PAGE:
Tuesday, August 15, 2017

In 1942 Congress changed the flag code because our salute looked just a little too Nazi-like

Schoolchildren using the Bellamy salute prior to 1942.

    There was a time when Americans saluted the flag with their right arms stretched out. The stiff-arm salute was known as the “Bellamy Salute,” as it was created by the author of the Pledge of Allegiance, Francis Bellamy.
Francis Bellamy
    Bellamy, an extreme socialist, wrote the pledge in the 1890s with the idea that it would encourage patriotism for schoolchildren to recite it every day. The Bellamy salute was intended to be non-militaristic. In the photo above, the schoolchildren have their palms facing upward. When properly executed, the palm should vertical. I’ve seen a number of photos and videos of schoolchildren reciting the Pledge with their palms facing downward, identical to the Nazi salute.
    It was this similarity to the Nazi salute that caused Congress to modify the Flag Code in 1942 to change the salute to the flag to the hand being held over the heart. I’ve seen several photos, probably taken right after the change, that show children with their hands over their hearts in a “salute” position rather than flat over the heart as practiced today.
    It is unfortunate that almost any politician who waves at a large crowd is at some point going to give a wave or salute that looks similar to a Nazi salute. Extreme bodybuilders have trouble fully straightening their arms, and perhaps politicians should make a point to wear an elbow brace to keep their right arm from extending all the way out lest their opponents use the opportunity to portray them as a Nazi.
Edward Bellamy
    My father mentioned to me years ago a book by Francis Bellamy’s brother, Edward, called Looking Backward 2000-1887 (free on Kindle). It’s a Utopian, Rip-Van-Winkle-style novel that he was assigned in college by his favorite professor, Jim Silver, in which a man wakes up to find an America vastly changed from the dog-eat-dog capitalism of 1887. Both Bellamys were quasi-Communists, but the book nevertheless has some amazingly spot-on predictions and interesting observations.
    For example, the book describes a type of credit card, and a shopping system where all goods could be reviewed and delivered overnight by pneumatic tube (in fact, I think such a system was used by the French postal system in Paris); sort of like today’s Internet shopping. Radio had not been invented at the time the book was written, but Bellamy envisioned a wired (cable!) system that would allow people to listen to 25 stations, including some of the finest concerts, in their homes.
    In Year 2000 Boston umbrellas have become obsolete. Our Rip-Van-Winkle protagonist, Julian West, is surprised to discover that the streets have covers that are extended when it rains, thus eliminating the need for an umbrella. His modern-era companion, Edith Leete, expressed a bit of skepticism as to whether streets were ever full of people holding individual umbrellas. I found the passage interesting, certainly reflective of Bellamy’s ideology, and thus share a few paragraphs (emphasis added):

    . . . I was much surprised when at the dinner hour the ladies appeared prepared to go out, but without either rubbers or umbrellas.
    The mystery was explained when we found ourselves on the street, for a continuous waterproof covering had been let down so as to inclose the sidewalk and turn it into a well lighted and perfectly dry corridor, which was filled with a stream of ladies and gentlemen dressed for dinner. At the comers the entire open space was similarly roofed in. Edith Leete, with whom I walked, seemed much interested in learning what appeared to be entirely new to her, that in the stormy weather the streets of the Boston of my day had been impassable, except to persons protected by umbrellas, boots, and heavy clothing. “Were sidewalk coverings not used at all?” she asked. They were used, I explained, but in a scattered and utterly unsystematic way, being private enterprises. She said to me that at the present time all the streets were provided against inclement weather in the manner I saw, the apparatus being rolled out of the way when it was unnecessary. She intimated that it would be considered an extraordinary imbecility to permit the weather to have any effect on the social movements of the people.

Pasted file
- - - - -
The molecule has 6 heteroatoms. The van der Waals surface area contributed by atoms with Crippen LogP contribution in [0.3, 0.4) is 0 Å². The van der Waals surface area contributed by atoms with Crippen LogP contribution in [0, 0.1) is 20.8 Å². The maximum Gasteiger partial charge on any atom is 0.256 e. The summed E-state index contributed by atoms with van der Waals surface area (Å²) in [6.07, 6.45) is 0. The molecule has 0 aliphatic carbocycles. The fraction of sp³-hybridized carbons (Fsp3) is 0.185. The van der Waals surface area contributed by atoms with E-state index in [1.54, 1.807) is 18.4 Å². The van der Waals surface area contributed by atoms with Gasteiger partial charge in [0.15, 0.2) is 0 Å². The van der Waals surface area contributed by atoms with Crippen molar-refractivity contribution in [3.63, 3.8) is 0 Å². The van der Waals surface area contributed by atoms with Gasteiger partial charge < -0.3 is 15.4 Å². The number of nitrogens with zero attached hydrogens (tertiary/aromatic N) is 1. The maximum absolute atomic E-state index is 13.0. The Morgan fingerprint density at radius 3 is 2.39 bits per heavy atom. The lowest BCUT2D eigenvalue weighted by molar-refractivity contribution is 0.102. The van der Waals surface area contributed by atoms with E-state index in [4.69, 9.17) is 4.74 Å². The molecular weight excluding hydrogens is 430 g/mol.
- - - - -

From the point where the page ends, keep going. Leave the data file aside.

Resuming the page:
Dr. Leete, who was walking ahead, overhearing something of our talk, turned to say that the difference between the age of individualism and that of concert was well characterized by the fact that, in the nineteenth century, when it rained, the people of Boston put up three hundred thousand umbrellas over as many heads, and in the twentieth century they put up one umbrella over all the heads.
    As we walked on, Edith said, “The private umbrella is father's favorite figure to illustrate the old way when everybody lived for himself and his family. There is a nineteenth century painting at the Art Gallery representing a crowd of people in the rain, each one holding his umbrella over himself and his wife, and giving his neighbors the drippings, which he claims must have been meant by the artist as a satire on his times.” 
    Bellamy’s Utopia relies on a high degree of statist force, although this is subtly indicated in the novel. And the author is convinced that one of society’s major economic problems is too little centralized control over the economy. He believes everything would work better without the pesky free market and the silly duplication of goods and services it produces. Incredibly dumb, but people didn’t know that in 1887.
    Despite its silly economics, Looking Backward is an interesting and insightful book and I suggest it to anyone. As for Bellamy salute? Probably better to skip it.

Monday, July 31, 2017

The Spinbrush "Deluxe" was a superior product, but it disappeared from the market

These are better than regular Spinbrushes, but you can't find them!
     I remember when they came out with the “Spinbrush” toothbrush. For $6 I thought it was the greatest thing ever. And then one day I spied the “Spinbrush Deluxe” for about $14 and decided to try it. It was one of the best toothbrushes I’ve ever used. I talked my father, who hated to spend money, into buying one, and he said it was the best toothbrush he ever had.